Yangtze porpoise to follow Yangtze River dolphin into oblivion?01/04/2013 15:45:57 Yangtze finless porpoise population nosedives to 1,000
April 2013. The Yangtze finless porpoise population has declined to a mere 1,000 individuals, making the endangered species even more rare than the wild giant panda, according to the 2012 Yangtze Freshwater Dolphin Survey Report.
Population disappearing fast
The report comes after a 44-day and 3,400-kilometre round-trip research expedition on the Yangtze River between Yichang in Hubei Province and Shanghai. Led by China's Ministry of Agriculture and organized by the Institute of Hydrobiology (IHB) at the Chinese Academy of Sciences, WWF and the Wuhan Baiji Dolphin Conservation Fund, the expedition first set sail on 11 November 2012.The crew visually identified 380 individual Yangtze finless porpoise in the river's mainstream during the 2012 survey. Based on this observation, scientists determined through analyses that the population in the Yangtze mainstream is about 500, down from 1,225 in 2006.
In October 2012, research was carried out in two adjoining lakes, the Poyang and Dongting, where the population was about 450 and 90, respectively, according to the report. In a sharp contrast, 851 individuals of Yangtze finless porpoise were visually identified in the mainstream of the Yangtze during the 2006 survey. That research, however, did not cover the two lakes.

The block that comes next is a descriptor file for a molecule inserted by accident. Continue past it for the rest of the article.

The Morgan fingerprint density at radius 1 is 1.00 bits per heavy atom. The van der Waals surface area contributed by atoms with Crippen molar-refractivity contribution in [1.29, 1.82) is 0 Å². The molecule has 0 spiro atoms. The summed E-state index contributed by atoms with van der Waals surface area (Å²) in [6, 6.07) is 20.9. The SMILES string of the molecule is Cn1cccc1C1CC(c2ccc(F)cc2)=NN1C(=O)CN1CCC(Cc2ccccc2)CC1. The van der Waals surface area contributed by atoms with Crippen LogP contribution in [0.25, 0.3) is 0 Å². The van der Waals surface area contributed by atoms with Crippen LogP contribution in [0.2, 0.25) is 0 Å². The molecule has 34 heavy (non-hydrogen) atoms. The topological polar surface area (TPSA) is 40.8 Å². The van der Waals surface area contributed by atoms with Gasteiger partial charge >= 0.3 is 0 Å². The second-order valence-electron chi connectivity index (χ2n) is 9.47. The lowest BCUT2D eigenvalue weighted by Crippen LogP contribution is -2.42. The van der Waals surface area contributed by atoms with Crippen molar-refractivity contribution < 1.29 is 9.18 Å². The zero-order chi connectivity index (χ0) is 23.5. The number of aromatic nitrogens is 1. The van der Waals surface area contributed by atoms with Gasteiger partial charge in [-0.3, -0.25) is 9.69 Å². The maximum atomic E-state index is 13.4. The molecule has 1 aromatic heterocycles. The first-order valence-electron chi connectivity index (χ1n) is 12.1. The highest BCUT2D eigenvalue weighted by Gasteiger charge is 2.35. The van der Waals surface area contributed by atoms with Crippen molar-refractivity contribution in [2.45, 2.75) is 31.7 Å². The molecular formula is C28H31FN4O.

"The species is moving fast toward its extinction," said Wang Ding, head of the research expedition and a professor at the IHB. Attempts to find traces of the Baiji Dolphin, another rare cetacean and close relative of the finless porpoise, failed during the 2012 survey. The Baiji dolphin was declared "functionally extinct."
According to data captured by acoustic equipment onboard the observation ships, the largest numbers of finless porpoise were found in the river sections east of Wuhan, with 67 percent recorded between Hukou in Jiangxi Province and Nanjing in Jiangsu Province, the report shows.
There is a notable sign of scattered distribution pattern which could be the result of "shipping traffic that made migration harder, projects that altered hydrological conditions in the middle and lower reaches and habitat loss," said Wang with the IHB.
"They may risk their lives for rich fish bait resources there. But busy shipping traffic close to the port areas poses a threat to the survival of finless porpoise," said Wang.
"Lack of fishery resources and human disturbances including shipping traffic are among the key threats to the Yangtze finless porpoise survival," Lei Gang, director of freshwater programme at WWF-China, said.
Some hope and more threats
A set of enhanced measures that include in-situ conservation and ex-situ conservation approaches are essential for efforts of saving the species from its distinction, said Lei. Given that, the report calls for all-year-round fishing ban for all river dolphin reserves, establishment of a national reserve in Poyang Lake and ex-situ conservation reserves along the Yangtze.